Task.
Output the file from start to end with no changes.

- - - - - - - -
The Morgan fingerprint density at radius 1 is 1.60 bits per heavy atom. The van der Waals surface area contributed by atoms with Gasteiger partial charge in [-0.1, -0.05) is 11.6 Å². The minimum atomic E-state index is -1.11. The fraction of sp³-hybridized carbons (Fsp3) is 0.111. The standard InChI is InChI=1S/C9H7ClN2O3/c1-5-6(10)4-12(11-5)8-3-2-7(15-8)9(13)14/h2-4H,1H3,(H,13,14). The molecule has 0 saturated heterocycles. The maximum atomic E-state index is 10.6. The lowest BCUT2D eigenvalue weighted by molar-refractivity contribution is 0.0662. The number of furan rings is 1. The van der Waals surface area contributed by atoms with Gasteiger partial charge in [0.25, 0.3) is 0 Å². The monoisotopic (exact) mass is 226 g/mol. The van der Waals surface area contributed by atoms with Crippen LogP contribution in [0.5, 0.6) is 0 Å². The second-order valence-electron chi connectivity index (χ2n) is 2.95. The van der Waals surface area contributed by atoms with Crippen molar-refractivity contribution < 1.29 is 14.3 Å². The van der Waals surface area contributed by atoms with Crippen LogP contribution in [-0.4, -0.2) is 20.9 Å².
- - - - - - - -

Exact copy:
The Morgan fingerprint density at radius 1 is 1.60 bits per heavy atom. The van der Waals surface area contributed by atoms with Gasteiger partial charge in [-0.1, -0.05) is 11.6 Å². The minimum atomic E-state index is -1.11. The fraction of sp³-hybridized carbons (Fsp3) is 0.111. The standard InChI is InChI=1S/C9H7ClN2O3/c1-5-6(10)4-12(11-5)8-3-2-7(15-8)9(13)14/h2-4H,1H3,(H,13,14). The molecule has 0 saturated heterocycles. The maximum atomic E-state index is 10.6. The lowest BCUT2D eigenvalue weighted by molar-refractivity contribution is 0.0662. The number of furan rings is 1. The van der Waals surface area contributed by atoms with Gasteiger partial charge in [0.25, 0.3) is 0 Å². The monoisotopic (exact) mass is 226 g/mol. The van der Waals surface area contributed by atoms with Crippen LogP contribution in [0.5, 0.6) is 0 Å². The second-order valence-electron chi connectivity index (χ2n) is 2.95. The van der Waals surface area contributed by atoms with Crippen molar-refractivity contribution < 1.29 is 14.3 Å². The van der Waals surface area contributed by atoms with Crippen LogP contribution in [-0.4, -0.2) is 20.9 Å².